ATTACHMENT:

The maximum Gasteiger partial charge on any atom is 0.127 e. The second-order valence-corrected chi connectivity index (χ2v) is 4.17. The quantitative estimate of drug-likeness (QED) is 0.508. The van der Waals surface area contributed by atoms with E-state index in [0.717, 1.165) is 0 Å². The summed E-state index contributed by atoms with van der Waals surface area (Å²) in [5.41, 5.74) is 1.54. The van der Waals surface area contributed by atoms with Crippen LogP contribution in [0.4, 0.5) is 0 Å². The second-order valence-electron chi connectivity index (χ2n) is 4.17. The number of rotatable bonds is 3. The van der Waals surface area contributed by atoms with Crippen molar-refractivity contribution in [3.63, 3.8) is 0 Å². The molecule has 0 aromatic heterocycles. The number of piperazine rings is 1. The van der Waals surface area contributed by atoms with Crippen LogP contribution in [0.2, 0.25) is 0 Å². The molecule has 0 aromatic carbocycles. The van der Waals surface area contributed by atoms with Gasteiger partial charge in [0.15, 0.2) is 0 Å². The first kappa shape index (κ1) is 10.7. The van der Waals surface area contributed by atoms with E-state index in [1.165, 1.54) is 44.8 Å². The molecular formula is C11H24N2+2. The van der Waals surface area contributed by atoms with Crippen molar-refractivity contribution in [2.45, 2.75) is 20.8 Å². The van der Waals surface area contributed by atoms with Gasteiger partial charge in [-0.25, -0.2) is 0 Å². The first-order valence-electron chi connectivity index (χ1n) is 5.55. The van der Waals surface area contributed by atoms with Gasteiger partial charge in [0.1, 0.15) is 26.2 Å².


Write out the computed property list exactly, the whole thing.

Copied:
The maximum Gasteiger partial charge on any atom is 0.127 e. The second-order valence-corrected chi connectivity index (χ2v) is 4.17. The quantitative estimate of drug-likeness (QED) is 0.508. The van der Waals surface area contributed by atoms with E-state index in [0.717, 1.165) is 0 Å². The summed E-state index contributed by atoms with van der Waals surface area (Å²) in [5.41, 5.74) is 1.54. The van der Waals surface area contributed by atoms with Crippen LogP contribution in [0.4, 0.5) is 0 Å². The second-order valence-electron chi connectivity index (χ2n) is 4.17. The number of rotatable bonds is 3. The van der Waals surface area contributed by atoms with Crippen molar-refractivity contribution in [3.63, 3.8) is 0 Å². The molecule has 0 aromatic heterocycles. The number of piperazine rings is 1. The van der Waals surface area contributed by atoms with Crippen LogP contribution in [0.2, 0.25) is 0 Å². The molecule has 0 aromatic carbocycles. The van der Waals surface area contributed by atoms with Gasteiger partial charge in [0.15, 0.2) is 0 Å². The first kappa shape index (κ1) is 10.7. The van der Waals surface area contributed by atoms with E-state index in [1.165, 1.54) is 44.8 Å². The molecular formula is C11H24N2+2. The van der Waals surface area contributed by atoms with Crippen molar-refractivity contribution in [2.45, 2.75) is 20.8 Å². The van der Waals surface area contributed by atoms with Gasteiger partial charge in [-0.25, -0.2) is 0 Å². The first-order valence-electron chi connectivity index (χ1n) is 5.55. The van der Waals surface area contributed by atoms with Gasteiger partial charge in [0.1, 0.15) is 26.2 Å².